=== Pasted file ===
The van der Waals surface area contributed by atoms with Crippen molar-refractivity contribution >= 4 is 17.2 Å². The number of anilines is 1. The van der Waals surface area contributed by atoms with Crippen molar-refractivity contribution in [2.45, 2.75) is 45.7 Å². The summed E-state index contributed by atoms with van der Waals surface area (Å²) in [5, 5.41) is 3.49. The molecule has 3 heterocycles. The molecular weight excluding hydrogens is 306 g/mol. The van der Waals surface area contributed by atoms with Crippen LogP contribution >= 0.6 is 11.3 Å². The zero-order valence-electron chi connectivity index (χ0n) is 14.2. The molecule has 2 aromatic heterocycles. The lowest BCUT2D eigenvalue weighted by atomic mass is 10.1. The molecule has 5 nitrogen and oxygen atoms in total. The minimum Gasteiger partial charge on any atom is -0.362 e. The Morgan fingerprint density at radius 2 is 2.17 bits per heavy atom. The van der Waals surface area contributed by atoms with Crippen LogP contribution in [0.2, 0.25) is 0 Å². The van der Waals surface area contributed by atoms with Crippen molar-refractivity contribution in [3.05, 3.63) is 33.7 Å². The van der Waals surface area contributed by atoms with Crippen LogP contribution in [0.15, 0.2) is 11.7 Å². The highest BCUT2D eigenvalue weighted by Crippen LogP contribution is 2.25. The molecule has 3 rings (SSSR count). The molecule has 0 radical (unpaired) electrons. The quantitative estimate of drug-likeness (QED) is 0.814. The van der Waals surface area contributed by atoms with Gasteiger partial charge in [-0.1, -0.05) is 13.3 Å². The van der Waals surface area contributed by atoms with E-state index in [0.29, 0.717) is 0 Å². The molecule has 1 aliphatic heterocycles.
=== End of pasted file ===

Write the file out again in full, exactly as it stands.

The van der Waals surface area contributed by atoms with Crippen molar-refractivity contribution >= 4 is 17.2 Å². The number of anilines is 1. The van der Waals surface area contributed by atoms with Crippen molar-refractivity contribution in [2.45, 2.75) is 45.7 Å². The summed E-state index contributed by atoms with van der Waals surface area (Å²) in [5, 5.41) is 3.49. The molecule has 3 heterocycles. The molecular weight excluding hydrogens is 306 g/mol. The van der Waals surface area contributed by atoms with Crippen LogP contribution >= 0.6 is 11.3 Å². The zero-order valence-electron chi connectivity index (χ0n) is 14.2. The molecule has 2 aromatic heterocycles. The lowest BCUT2D eigenvalue weighted by atomic mass is 10.1. The molecule has 5 nitrogen and oxygen atoms in total. The minimum Gasteiger partial charge on any atom is -0.362 e. The Morgan fingerprint density at radius 2 is 2.17 bits per heavy atom. The van der Waals surface area contributed by atoms with Crippen LogP contribution in [0.2, 0.25) is 0 Å². The van der Waals surface area contributed by atoms with Crippen molar-refractivity contribution in [3.05, 3.63) is 33.7 Å². The van der Waals surface area contributed by atoms with Crippen LogP contribution in [0.15, 0.2) is 11.7 Å². The highest BCUT2D eigenvalue weighted by Crippen LogP contribution is 2.25. The molecule has 3 rings (SSSR count). The molecule has 0 radical (unpaired) electrons. The quantitative estimate of drug-likeness (QED) is 0.814. The van der Waals surface area contributed by atoms with Gasteiger partial charge in [-0.1, -0.05) is 13.3 Å². The van der Waals surface area contributed by atoms with E-state index in [0.29, 0.717) is 0 Å². The molecule has 1 aliphatic heterocycles.